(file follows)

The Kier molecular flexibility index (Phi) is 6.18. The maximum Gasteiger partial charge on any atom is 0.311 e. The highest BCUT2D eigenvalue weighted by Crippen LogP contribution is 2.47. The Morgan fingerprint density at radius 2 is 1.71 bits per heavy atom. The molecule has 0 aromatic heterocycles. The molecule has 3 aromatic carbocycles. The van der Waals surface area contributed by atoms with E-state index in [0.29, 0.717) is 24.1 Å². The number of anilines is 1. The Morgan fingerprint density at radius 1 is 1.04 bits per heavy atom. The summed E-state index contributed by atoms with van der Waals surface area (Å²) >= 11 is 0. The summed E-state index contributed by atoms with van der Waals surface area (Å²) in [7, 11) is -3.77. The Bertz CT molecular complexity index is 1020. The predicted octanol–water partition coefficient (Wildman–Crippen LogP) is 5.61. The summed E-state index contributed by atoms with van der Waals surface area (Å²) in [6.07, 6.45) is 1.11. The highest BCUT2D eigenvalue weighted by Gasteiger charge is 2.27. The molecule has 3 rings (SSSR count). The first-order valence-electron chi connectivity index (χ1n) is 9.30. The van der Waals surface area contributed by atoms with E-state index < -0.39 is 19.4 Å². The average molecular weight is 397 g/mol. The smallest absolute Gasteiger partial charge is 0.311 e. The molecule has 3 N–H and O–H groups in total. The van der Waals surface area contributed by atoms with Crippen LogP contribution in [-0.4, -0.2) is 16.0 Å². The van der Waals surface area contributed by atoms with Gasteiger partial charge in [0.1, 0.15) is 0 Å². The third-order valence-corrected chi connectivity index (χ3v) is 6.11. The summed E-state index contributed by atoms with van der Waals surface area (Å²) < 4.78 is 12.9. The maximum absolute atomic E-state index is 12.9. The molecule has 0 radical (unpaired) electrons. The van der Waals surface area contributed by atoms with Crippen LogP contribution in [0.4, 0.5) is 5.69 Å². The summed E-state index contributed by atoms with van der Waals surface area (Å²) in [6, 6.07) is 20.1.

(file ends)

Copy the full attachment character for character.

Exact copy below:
The Kier molecular flexibility index (Phi) is 6.18. The maximum Gasteiger partial charge on any atom is 0.311 e. The highest BCUT2D eigenvalue weighted by Crippen LogP contribution is 2.47. The Morgan fingerprint density at radius 2 is 1.71 bits per heavy atom. The molecule has 0 aromatic heterocycles. The molecule has 3 aromatic carbocycles. The van der Waals surface area contributed by atoms with E-state index in [0.29, 0.717) is 24.1 Å². The number of anilines is 1. The Morgan fingerprint density at radius 1 is 1.04 bits per heavy atom. The summed E-state index contributed by atoms with van der Waals surface area (Å²) >= 11 is 0. The summed E-state index contributed by atoms with van der Waals surface area (Å²) in [7, 11) is -3.77. The Bertz CT molecular complexity index is 1020. The predicted octanol–water partition coefficient (Wildman–Crippen LogP) is 5.61. The summed E-state index contributed by atoms with van der Waals surface area (Å²) in [6.07, 6.45) is 1.11. The highest BCUT2D eigenvalue weighted by Gasteiger charge is 2.27. The molecule has 3 rings (SSSR count). The first-order valence-electron chi connectivity index (χ1n) is 9.30. The van der Waals surface area contributed by atoms with E-state index < -0.39 is 19.4 Å². The average molecular weight is 397 g/mol. The smallest absolute Gasteiger partial charge is 0.311 e. The molecule has 3 N–H and O–H groups in total. The van der Waals surface area contributed by atoms with Crippen LogP contribution in [-0.4, -0.2) is 16.0 Å². The van der Waals surface area contributed by atoms with Gasteiger partial charge in [0.1, 0.15) is 0 Å². The third-order valence-corrected chi connectivity index (χ3v) is 6.11. The summed E-state index contributed by atoms with van der Waals surface area (Å²) < 4.78 is 12.9. The maximum absolute atomic E-state index is 12.9. The molecule has 0 radical (unpaired) electrons. The van der Waals surface area contributed by atoms with Crippen LogP contribution in [0.4, 0.5) is 5.69 Å². The summed E-state index contributed by atoms with van der Waals surface area (Å²) in [6, 6.07) is 20.1.